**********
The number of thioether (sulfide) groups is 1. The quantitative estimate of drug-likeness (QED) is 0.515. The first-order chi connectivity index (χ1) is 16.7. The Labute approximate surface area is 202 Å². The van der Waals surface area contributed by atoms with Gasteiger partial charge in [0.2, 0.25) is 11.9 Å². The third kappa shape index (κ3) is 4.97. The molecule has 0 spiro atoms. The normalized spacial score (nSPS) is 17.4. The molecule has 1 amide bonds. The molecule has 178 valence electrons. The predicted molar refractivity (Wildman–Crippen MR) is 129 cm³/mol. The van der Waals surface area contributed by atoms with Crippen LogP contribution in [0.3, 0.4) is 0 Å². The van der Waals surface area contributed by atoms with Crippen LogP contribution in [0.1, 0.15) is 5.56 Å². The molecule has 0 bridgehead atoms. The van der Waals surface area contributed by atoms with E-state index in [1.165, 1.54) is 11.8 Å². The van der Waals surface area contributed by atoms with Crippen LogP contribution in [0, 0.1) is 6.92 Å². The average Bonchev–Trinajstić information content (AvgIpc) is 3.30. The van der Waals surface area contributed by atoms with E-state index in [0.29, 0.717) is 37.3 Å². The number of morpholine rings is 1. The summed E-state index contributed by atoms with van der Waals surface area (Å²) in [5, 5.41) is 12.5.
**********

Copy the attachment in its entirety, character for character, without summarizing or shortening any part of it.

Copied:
The number of thioether (sulfide) groups is 1. The quantitative estimate of drug-likeness (QED) is 0.515. The first-order chi connectivity index (χ1) is 16.7. The Labute approximate surface area is 202 Å². The van der Waals surface area contributed by atoms with Gasteiger partial charge in [0.2, 0.25) is 11.9 Å². The third kappa shape index (κ3) is 4.97. The molecule has 0 spiro atoms. The normalized spacial score (nSPS) is 17.4. The molecule has 1 amide bonds. The molecule has 178 valence electrons. The predicted molar refractivity (Wildman–Crippen MR) is 129 cm³/mol. The van der Waals surface area contributed by atoms with Crippen LogP contribution in [0.3, 0.4) is 0 Å². The van der Waals surface area contributed by atoms with Crippen LogP contribution in [0.1, 0.15) is 5.56 Å². The molecule has 0 bridgehead atoms. The van der Waals surface area contributed by atoms with E-state index in [1.165, 1.54) is 11.8 Å². The van der Waals surface area contributed by atoms with Crippen LogP contribution in [0, 0.1) is 6.92 Å². The average Bonchev–Trinajstić information content (AvgIpc) is 3.30. The van der Waals surface area contributed by atoms with E-state index in [0.29, 0.717) is 37.3 Å². The number of morpholine rings is 1. The summed E-state index contributed by atoms with van der Waals surface area (Å²) in [5, 5.41) is 12.5.